A milestone reached today with the kids, the 2nd event in less than a week to reduce me to a depressive mess. It is not fair. When the youngest gets too old for something, it is time to make a new kid . . . but no new models for 5 years :(


What was this milestone? This:


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Moments before Lisa had announced the removal of our footstool from the bathroom. I balked - clearly Ginger wasn't old enough to reach the faucet without it. Lisa promptly rounded up the lil' one and proved me wrong. 


:(


It's bad enough that my youngest is growing up waaaay too fast, but her milestone meant the end of an era. The footstool was one I remember fondly from our old house on Windlake Ave (circa mid to late '70's) and it has served all four of my children well. Until that day. 


Here's a picture of the stool. You'll have to excuse the stuck on Pokemon cards Smiley left on our table that day. I assure you, they aren't a normal part of our decor. 


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Yes, I know it looks like dung in its current state. But when new, oh so many decades ago, it was lime green and featured a white line drawing of a lamb leaping through a field of flowers. Sadly the lamb lost his top half many moons ago, long before my kids inherited it.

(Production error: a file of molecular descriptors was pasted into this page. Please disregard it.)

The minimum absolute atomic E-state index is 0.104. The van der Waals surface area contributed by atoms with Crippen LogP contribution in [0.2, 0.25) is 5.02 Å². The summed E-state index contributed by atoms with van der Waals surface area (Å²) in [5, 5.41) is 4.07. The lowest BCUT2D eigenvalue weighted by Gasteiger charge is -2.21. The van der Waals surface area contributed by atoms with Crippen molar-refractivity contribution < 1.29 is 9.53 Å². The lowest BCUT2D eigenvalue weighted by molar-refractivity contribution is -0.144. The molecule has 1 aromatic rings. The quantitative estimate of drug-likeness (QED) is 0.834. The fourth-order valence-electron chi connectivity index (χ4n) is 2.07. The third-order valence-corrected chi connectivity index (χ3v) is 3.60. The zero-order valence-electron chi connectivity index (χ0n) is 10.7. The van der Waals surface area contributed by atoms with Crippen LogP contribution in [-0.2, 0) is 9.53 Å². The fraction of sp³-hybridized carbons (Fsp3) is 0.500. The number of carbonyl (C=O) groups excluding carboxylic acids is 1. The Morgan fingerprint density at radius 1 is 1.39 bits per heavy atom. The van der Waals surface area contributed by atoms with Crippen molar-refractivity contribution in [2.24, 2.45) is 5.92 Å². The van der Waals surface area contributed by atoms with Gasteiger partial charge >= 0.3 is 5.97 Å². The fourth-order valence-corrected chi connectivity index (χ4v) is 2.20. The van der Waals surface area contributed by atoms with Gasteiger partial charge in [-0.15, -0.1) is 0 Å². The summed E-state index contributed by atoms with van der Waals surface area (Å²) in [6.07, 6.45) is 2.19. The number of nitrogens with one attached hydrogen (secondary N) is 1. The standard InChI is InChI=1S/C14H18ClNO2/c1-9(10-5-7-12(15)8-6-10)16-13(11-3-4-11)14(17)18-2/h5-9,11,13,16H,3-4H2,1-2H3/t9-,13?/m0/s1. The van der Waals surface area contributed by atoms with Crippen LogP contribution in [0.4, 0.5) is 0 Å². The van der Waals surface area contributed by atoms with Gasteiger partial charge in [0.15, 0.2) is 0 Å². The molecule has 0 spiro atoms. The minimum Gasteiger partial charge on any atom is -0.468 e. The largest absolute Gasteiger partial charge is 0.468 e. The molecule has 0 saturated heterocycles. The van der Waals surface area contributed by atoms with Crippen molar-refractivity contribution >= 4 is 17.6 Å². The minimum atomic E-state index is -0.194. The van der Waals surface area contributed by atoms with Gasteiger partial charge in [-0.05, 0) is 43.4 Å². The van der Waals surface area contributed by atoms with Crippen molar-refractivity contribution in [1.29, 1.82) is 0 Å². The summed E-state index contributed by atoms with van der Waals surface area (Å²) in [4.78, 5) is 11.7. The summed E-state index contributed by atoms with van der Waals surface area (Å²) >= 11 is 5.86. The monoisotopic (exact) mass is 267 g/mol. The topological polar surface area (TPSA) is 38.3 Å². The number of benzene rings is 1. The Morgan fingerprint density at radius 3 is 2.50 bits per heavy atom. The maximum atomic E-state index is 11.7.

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What I always felt was neat about it was that in addition to being a footstool it instantly converted to a toddler sized chair, one that's supported the behinds of two generations of Slapinons. 

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So, my little one isn't so little anymore, and a battered but beloved icon of our time as parents is going into storage. Someday, Lisa claims, we'll take it out , restore Lamby to his proper dimensions, paint the whole thing, and let our Grandkids use it. 


I hope that comes to pass :)






Tuesday, July 3, 2012

A Shadow of a Distant Life

This is the story that won me a public reading at a local library back in 2009.



It was three in the morning when the ghost  returned to visit Steven.

At first, shortly after moving into the house, there had had been  only the sound of heavy, careful footsteps in the night. Alarmed, Steven would leave the imagined safety of his bed and venture down the hall, terrified of finding an intruder. But it was always the same; the kids asleep and unaware, the doors bolted, the windows locked.

In the morning he and his wife found it amusing, a curiosity to liven up the anecdotes they told about their new home. Neither, of course, believed in ghosts.

That was how it started.